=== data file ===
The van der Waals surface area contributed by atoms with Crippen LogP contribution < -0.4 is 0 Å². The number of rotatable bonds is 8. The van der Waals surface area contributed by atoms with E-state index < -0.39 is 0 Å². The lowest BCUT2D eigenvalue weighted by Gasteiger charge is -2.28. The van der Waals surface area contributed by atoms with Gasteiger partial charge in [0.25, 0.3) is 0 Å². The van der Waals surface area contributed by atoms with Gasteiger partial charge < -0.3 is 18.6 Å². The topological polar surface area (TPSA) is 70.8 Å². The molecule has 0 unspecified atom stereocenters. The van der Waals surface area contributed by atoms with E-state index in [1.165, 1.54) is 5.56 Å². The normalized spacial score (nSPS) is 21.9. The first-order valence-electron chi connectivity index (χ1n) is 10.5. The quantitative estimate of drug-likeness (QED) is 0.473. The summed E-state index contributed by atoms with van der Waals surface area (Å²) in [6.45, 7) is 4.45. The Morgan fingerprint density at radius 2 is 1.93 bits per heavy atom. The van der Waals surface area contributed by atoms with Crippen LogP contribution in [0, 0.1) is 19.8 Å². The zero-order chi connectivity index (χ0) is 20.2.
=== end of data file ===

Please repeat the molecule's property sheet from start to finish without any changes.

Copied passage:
The van der Waals surface area contributed by atoms with Crippen LogP contribution < -0.4 is 0 Å². The number of rotatable bonds is 8. The van der Waals surface area contributed by atoms with E-state index < -0.39 is 0 Å². The lowest BCUT2D eigenvalue weighted by Gasteiger charge is -2.28. The van der Waals surface area contributed by atoms with Gasteiger partial charge in [0.25, 0.3) is 0 Å². The van der Waals surface area contributed by atoms with Gasteiger partial charge < -0.3 is 18.6 Å². The topological polar surface area (TPSA) is 70.8 Å². The molecule has 0 unspecified atom stereocenters. The van der Waals surface area contributed by atoms with E-state index in [1.165, 1.54) is 5.56 Å². The normalized spacial score (nSPS) is 21.9. The first-order valence-electron chi connectivity index (χ1n) is 10.5. The quantitative estimate of drug-likeness (QED) is 0.473. The summed E-state index contributed by atoms with van der Waals surface area (Å²) in [6.45, 7) is 4.45. The Morgan fingerprint density at radius 2 is 1.93 bits per heavy atom. The van der Waals surface area contributed by atoms with Crippen LogP contribution in [0, 0.1) is 19.8 Å². The zero-order chi connectivity index (χ0) is 20.2.